Reframing Your Worldview

Question: How do businesses create new markets?

Dev Patnaik: Creating new markets comes from seeing the world through new eyes. It’s about having a fundamentally different perspective on the way the world works.

We are often looking for a reframe at Jump [Associates]. We’re looking for a fundamental shift in perspective that makes you think, “Wow! I thought the world work this way, and it actually works this way.” It’s a completely different change.

In “Wired to Care” I write about one of my students and those kinds of reframes, and they’re incredibly powerful when you get a reframe. It’s like taking that pill in the movie “The Matrix”--and you thought the world was one thing, and then suddenly the world is all numbers and you can’t go back to the view that you had before.

I had a student a couple of years ago and we’d asked him to go out and study what cleaning looks like. So we had 50 of America’s best and brightest. These are all Stanford students and they are studying how do old people clean, and how do young people clean, and then how did Latinos clean, and in the final presentation--they were doing a presentation to Clorox because they were our corporate sponsor--and a guy was up there and he was presenting how young people clean, what the world of an eighteen-year-old looks like, which is not a pretty picture when it comes to cleaning and he’s presenting his story.

They are showing video and this vice president from Clorox cuts him off right at the middle and says, “Wait a minute. It sounds like you’re telling me that people your age don’t care about cleaning nearly as much as people my age and we should forget about you.”

And this guy says, “No. It’s not what I’m saying. I’m saying that people have come to view the world through some basic frames based on whatever they have experienced in their life, and there are some people who for whatever they experience earlier on, view all of the world around them is being made up of durable goods, that the stuff around you will last, the table, the chair. You take care of it. You keep it looking like new because it will be with you for a long time. And there’s other people who view all these same things as disposable goods. So, if you get a scratch in the table, it’s no big deal, you throw it out and you get a new table, right? So, there are people with a durable good mentality and people with the disposable good mentality.”

And people who are the age of this vice president tend to view the world as being made up of durable things, things that last. And people who are seventeen or eighteen years old tend to view the world as being made up of disposable things because they are on their third personal computer by the time they’re eighteen. They are on their fifth cell phone. And they say things to their parents like, “Mom, can we get a new car? This one has a rattle in it.” That’s how they view the world.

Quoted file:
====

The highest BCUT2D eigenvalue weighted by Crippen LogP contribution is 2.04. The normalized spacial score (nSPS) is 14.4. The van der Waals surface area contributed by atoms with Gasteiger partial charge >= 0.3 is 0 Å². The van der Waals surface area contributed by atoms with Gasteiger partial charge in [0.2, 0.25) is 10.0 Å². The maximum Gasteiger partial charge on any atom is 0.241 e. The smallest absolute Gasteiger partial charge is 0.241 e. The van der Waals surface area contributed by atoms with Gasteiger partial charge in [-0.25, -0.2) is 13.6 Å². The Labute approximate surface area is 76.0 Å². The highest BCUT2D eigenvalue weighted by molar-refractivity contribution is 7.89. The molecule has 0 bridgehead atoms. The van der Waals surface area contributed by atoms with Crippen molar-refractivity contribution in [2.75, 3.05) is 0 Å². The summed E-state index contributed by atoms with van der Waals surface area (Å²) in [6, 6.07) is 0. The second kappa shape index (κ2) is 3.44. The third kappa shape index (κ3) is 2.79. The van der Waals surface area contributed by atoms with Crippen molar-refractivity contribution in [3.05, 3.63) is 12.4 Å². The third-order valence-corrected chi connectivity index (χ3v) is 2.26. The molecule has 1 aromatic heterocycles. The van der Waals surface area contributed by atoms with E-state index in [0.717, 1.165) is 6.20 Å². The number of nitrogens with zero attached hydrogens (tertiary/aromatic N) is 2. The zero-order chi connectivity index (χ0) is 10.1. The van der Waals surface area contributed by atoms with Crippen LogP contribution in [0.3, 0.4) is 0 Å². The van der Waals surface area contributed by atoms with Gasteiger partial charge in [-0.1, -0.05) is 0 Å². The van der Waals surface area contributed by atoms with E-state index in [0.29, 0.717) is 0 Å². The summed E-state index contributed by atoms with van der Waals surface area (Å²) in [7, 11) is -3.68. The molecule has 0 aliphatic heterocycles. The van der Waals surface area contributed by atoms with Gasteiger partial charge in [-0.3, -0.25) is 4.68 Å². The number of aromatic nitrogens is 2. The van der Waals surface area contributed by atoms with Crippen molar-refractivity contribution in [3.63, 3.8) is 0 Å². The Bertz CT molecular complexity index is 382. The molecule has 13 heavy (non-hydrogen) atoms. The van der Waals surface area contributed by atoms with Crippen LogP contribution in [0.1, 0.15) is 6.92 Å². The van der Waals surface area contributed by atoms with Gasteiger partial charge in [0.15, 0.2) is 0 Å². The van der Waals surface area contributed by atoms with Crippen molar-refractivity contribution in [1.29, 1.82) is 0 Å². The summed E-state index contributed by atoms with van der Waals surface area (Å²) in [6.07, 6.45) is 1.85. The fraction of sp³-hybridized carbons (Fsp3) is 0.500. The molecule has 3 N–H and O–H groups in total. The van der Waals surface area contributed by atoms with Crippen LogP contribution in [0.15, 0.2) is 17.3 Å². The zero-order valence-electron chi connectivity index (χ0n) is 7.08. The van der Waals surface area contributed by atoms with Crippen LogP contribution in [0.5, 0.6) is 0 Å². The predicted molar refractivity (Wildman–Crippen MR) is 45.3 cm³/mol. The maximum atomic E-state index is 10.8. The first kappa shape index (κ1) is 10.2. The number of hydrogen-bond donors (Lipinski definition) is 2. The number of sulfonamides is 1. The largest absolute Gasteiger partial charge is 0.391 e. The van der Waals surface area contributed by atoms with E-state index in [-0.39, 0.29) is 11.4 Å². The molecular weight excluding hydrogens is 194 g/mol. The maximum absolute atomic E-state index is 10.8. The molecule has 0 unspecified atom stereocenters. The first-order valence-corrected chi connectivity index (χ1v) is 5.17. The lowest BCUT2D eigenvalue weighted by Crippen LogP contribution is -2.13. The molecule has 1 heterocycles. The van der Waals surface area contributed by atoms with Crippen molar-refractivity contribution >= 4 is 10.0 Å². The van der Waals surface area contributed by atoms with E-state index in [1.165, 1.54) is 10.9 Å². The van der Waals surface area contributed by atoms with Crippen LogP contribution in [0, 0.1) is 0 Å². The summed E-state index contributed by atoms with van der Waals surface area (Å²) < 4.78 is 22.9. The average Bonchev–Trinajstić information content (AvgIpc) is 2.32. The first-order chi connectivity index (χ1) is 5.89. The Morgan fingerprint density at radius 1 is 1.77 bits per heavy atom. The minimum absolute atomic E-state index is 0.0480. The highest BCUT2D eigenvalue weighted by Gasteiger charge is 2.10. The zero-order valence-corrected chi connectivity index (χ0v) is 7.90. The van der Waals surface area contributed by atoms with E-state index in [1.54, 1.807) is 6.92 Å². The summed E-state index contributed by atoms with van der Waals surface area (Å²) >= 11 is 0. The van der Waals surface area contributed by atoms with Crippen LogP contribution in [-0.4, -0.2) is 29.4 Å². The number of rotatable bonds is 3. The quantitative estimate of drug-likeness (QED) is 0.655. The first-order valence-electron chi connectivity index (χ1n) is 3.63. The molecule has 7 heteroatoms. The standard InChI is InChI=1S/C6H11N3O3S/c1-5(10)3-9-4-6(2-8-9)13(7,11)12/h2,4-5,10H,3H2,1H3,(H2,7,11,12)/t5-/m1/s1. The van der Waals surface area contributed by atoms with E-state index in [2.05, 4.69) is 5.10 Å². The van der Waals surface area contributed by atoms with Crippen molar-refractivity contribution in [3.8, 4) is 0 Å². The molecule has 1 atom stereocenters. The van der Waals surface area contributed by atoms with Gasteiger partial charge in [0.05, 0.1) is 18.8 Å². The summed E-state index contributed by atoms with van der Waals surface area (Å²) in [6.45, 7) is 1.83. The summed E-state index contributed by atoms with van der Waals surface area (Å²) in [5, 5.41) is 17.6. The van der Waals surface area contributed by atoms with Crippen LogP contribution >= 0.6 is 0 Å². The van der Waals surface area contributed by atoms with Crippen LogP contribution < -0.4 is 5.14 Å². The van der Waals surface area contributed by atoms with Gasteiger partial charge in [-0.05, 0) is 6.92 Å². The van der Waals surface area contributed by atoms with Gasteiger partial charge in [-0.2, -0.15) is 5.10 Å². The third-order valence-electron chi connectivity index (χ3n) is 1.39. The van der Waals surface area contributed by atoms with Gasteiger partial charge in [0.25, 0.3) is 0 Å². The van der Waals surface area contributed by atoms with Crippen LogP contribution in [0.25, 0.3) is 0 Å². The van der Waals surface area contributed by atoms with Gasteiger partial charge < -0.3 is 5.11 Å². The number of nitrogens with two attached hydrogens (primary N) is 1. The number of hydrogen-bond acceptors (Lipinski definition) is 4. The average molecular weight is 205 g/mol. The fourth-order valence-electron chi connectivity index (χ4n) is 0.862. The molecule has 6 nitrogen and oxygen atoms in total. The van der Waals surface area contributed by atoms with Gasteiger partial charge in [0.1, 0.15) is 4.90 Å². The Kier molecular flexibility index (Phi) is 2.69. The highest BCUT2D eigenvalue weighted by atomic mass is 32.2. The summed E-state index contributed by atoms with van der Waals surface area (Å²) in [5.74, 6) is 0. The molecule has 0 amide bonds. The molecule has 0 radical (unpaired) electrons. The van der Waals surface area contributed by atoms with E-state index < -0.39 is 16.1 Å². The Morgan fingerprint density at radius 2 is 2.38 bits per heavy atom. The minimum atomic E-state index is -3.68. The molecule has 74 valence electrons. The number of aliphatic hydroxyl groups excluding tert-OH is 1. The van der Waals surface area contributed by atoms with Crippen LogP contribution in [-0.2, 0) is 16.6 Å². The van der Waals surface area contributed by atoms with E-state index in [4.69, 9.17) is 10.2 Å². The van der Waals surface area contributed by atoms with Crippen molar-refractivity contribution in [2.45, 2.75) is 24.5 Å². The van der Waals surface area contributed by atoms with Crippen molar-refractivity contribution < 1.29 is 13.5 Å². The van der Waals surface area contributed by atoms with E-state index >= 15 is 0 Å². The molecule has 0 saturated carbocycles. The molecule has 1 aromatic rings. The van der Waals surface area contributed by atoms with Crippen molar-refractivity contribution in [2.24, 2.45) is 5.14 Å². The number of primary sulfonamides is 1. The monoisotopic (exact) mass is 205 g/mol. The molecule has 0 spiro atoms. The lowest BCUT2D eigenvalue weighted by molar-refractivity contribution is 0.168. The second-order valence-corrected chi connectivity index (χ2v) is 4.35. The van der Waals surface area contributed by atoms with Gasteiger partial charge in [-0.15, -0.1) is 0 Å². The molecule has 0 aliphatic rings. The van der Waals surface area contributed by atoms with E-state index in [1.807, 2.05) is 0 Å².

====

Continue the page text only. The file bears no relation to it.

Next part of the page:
And then, this student of mine looked at the VP and said, “Here’s a real clincher. Everything that Clorox makes, everything that you produce speaks to the world as if it was durable. It says keep looking as new. Keep looking like the day you bought it and you have an entire generation of people coming up who think well, why would we do that? Why wouldn’t I just throw it out and get a new one?”

And this is a fundamental problem. It’s also a fundamental reframe for this vice president. If you think about it, she walked into the room thinking that her business was about having an ice lemon scent and killing bacteria and maybe cutting cleaning time in half. And here are some guys who, after studying the worlds of that’s all great, but it is totally irrelevant to an entire group of people because they see the world in a different way.

 

Conducted on: June 24, 2009.

Strategic planner Dev Patnaik explains why younger generations view goods as disposable, why older generations view them as durable, and how businesses need to re-orient themselves accordingly--or lose teenage consumers altogether.

Car culture and suburban sprawl create rifts in society, claims study

New research links urban planning and political polarization.

Pixabay
Politics & Current Affairs
  • Canadian researchers find that excessive reliance on cars changes political views.
  • Decades of car-centric urban planning normalized unsustainable lifestyles.
  • People who prefer personal comfort elect politicians who represent such views.
Keep reading Show less

How to split the USA into two countries: Red and Blue

Progressive America would be half as big, but twice as populated as its conservative twin.

Image: Dicken Schrader
Strange Maps
  • America's two political tribes have consolidated into 'red' and 'blue' nations, with seemingly irreconcilable differences.
  • Perhaps the best way to stop the infighting is to go for a divorce and give the two nations a country each
  • Based on the UN's partition plan for Israel/Palestine, this proposal provides territorial contiguity and sea access to both 'red' and 'blue' America
Keep reading Show less

NASA astronomer Michelle Thaller on ​the multiple dimensions of space and human sexuality

Science and the squishiness of the human mind. The joys of wearing whatever the hell you want, and so much more.

Flickr / 13winds
Think Again Podcasts
  • Why can't we have a human-sized cat tree?
  • What would happen if you got a spoonful of a neutron star?
  • Why do we insist on dividing our wonderfully complex selves into boring little boxes
Keep reading Show less